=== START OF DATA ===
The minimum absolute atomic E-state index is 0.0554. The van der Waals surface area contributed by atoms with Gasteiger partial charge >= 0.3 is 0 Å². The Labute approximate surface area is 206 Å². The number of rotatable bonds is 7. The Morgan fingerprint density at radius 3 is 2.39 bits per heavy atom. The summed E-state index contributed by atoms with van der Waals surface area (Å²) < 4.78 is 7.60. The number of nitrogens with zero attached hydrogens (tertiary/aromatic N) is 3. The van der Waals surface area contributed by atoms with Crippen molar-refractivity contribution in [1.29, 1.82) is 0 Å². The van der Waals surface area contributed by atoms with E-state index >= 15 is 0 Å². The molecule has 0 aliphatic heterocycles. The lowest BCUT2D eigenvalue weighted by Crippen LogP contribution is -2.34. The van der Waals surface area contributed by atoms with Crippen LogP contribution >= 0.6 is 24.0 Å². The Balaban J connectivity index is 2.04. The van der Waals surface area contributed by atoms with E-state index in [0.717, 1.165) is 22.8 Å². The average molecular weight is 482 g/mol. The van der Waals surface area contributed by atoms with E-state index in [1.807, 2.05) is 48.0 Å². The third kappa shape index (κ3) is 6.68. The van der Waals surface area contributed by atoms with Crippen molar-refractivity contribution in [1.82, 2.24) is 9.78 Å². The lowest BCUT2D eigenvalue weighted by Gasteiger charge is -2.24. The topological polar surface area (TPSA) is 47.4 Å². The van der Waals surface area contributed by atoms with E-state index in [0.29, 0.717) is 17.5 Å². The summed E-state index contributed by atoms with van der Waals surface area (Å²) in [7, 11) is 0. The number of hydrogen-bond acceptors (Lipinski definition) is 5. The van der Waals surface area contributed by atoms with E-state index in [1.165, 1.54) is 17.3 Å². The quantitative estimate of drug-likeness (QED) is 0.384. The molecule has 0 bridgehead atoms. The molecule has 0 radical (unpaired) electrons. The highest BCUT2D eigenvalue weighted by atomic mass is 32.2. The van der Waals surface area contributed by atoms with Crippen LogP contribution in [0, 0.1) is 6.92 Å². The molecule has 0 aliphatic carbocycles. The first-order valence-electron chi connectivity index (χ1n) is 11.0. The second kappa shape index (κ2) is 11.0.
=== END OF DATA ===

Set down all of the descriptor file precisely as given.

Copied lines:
The minimum absolute atomic E-state index is 0.0554. The van der Waals surface area contributed by atoms with Gasteiger partial charge >= 0.3 is 0 Å². The Labute approximate surface area is 206 Å². The number of rotatable bonds is 7. The Morgan fingerprint density at radius 3 is 2.39 bits per heavy atom. The summed E-state index contributed by atoms with van der Waals surface area (Å²) < 4.78 is 7.60. The number of nitrogens with zero attached hydrogens (tertiary/aromatic N) is 3. The van der Waals surface area contributed by atoms with Crippen molar-refractivity contribution in [1.29, 1.82) is 0 Å². The van der Waals surface area contributed by atoms with E-state index >= 15 is 0 Å². The molecule has 0 aliphatic heterocycles. The lowest BCUT2D eigenvalue weighted by Crippen LogP contribution is -2.34. The van der Waals surface area contributed by atoms with Crippen LogP contribution >= 0.6 is 24.0 Å². The Balaban J connectivity index is 2.04. The van der Waals surface area contributed by atoms with E-state index in [0.717, 1.165) is 22.8 Å². The average molecular weight is 482 g/mol. The van der Waals surface area contributed by atoms with E-state index in [1.807, 2.05) is 48.0 Å². The third kappa shape index (κ3) is 6.68. The van der Waals surface area contributed by atoms with Crippen molar-refractivity contribution in [1.82, 2.24) is 9.78 Å². The lowest BCUT2D eigenvalue weighted by Gasteiger charge is -2.24. The topological polar surface area (TPSA) is 47.4 Å². The van der Waals surface area contributed by atoms with E-state index in [0.29, 0.717) is 17.5 Å². The summed E-state index contributed by atoms with van der Waals surface area (Å²) in [7, 11) is 0. The number of hydrogen-bond acceptors (Lipinski definition) is 5. The van der Waals surface area contributed by atoms with E-state index in [1.165, 1.54) is 17.3 Å². The quantitative estimate of drug-likeness (QED) is 0.384. The molecule has 0 bridgehead atoms. The molecule has 0 radical (unpaired) electrons. The highest BCUT2D eigenvalue weighted by atomic mass is 32.2. The van der Waals surface area contributed by atoms with Crippen LogP contribution in [0, 0.1) is 6.92 Å². The molecule has 0 aliphatic carbocycles. The first-order valence-electron chi connectivity index (χ1n) is 11.0. The second kappa shape index (κ2) is 11.0.